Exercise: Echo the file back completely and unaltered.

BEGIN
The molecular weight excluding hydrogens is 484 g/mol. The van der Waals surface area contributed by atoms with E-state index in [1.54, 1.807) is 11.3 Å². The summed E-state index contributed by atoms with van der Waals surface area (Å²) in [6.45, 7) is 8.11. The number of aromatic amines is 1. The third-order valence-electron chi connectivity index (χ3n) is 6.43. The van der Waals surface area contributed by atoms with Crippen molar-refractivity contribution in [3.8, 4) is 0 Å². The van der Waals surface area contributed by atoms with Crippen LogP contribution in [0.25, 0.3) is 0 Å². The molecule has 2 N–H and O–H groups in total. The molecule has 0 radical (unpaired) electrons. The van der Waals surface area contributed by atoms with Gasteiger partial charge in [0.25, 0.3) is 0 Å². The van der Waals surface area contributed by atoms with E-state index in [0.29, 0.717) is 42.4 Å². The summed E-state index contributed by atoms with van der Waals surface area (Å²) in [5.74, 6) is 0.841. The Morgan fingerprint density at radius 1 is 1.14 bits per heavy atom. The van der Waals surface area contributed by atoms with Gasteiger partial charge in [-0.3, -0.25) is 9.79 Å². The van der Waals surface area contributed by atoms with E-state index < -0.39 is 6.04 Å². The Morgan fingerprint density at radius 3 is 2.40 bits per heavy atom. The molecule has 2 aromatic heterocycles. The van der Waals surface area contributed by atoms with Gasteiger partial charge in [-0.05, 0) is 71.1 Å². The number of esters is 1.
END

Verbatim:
The molecular weight excluding hydrogens is 484 g/mol. The van der Waals surface area contributed by atoms with E-state index in [1.54, 1.807) is 11.3 Å². The summed E-state index contributed by atoms with van der Waals surface area (Å²) in [6.45, 7) is 8.11. The number of aromatic amines is 1. The third-order valence-electron chi connectivity index (χ3n) is 6.43. The van der Waals surface area contributed by atoms with Crippen molar-refractivity contribution in [3.8, 4) is 0 Å². The van der Waals surface area contributed by atoms with Crippen LogP contribution in [0.25, 0.3) is 0 Å². The molecule has 2 N–H and O–H groups in total. The molecule has 0 radical (unpaired) electrons. The van der Waals surface area contributed by atoms with Gasteiger partial charge in [0.25, 0.3) is 0 Å². The van der Waals surface area contributed by atoms with E-state index in [0.29, 0.717) is 42.4 Å². The summed E-state index contributed by atoms with van der Waals surface area (Å²) in [5.74, 6) is 0.841. The Morgan fingerprint density at radius 1 is 1.14 bits per heavy atom. The van der Waals surface area contributed by atoms with Gasteiger partial charge in [-0.3, -0.25) is 9.79 Å². The van der Waals surface area contributed by atoms with E-state index < -0.39 is 6.04 Å². The Morgan fingerprint density at radius 3 is 2.40 bits per heavy atom. The molecule has 2 aromatic heterocycles. The van der Waals surface area contributed by atoms with Gasteiger partial charge in [-0.05, 0) is 71.1 Å². The number of esters is 1.